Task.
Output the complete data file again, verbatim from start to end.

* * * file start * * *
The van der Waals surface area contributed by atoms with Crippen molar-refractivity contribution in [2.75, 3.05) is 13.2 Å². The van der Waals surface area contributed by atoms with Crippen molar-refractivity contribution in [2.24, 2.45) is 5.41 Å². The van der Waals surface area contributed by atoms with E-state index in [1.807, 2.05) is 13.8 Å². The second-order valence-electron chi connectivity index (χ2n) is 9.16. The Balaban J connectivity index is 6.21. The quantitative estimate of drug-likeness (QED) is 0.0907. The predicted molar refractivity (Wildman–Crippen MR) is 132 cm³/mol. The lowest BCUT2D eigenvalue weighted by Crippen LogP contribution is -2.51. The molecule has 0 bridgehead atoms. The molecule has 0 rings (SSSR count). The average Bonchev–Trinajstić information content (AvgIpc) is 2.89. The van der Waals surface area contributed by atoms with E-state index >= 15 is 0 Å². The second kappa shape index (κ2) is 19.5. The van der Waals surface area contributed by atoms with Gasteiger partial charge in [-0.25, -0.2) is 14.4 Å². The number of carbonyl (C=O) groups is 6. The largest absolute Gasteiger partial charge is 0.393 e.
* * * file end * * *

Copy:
The van der Waals surface area contributed by atoms with Crippen molar-refractivity contribution in [2.75, 3.05) is 13.2 Å². The van der Waals surface area contributed by atoms with Crippen molar-refractivity contribution in [2.24, 2.45) is 5.41 Å². The van der Waals surface area contributed by atoms with E-state index in [1.807, 2.05) is 13.8 Å². The second-order valence-electron chi connectivity index (χ2n) is 9.16. The Balaban J connectivity index is 6.21. The quantitative estimate of drug-likeness (QED) is 0.0907. The predicted molar refractivity (Wildman–Crippen MR) is 132 cm³/mol. The lowest BCUT2D eigenvalue weighted by Crippen LogP contribution is -2.51. The molecule has 0 bridgehead atoms. The molecule has 0 rings (SSSR count). The average Bonchev–Trinajstić information content (AvgIpc) is 2.89. The van der Waals surface area contributed by atoms with E-state index >= 15 is 0 Å². The second kappa shape index (κ2) is 19.5. The van der Waals surface area contributed by atoms with Gasteiger partial charge in [-0.25, -0.2) is 14.4 Å². The number of carbonyl (C=O) groups is 6. The largest absolute Gasteiger partial charge is 0.393 e.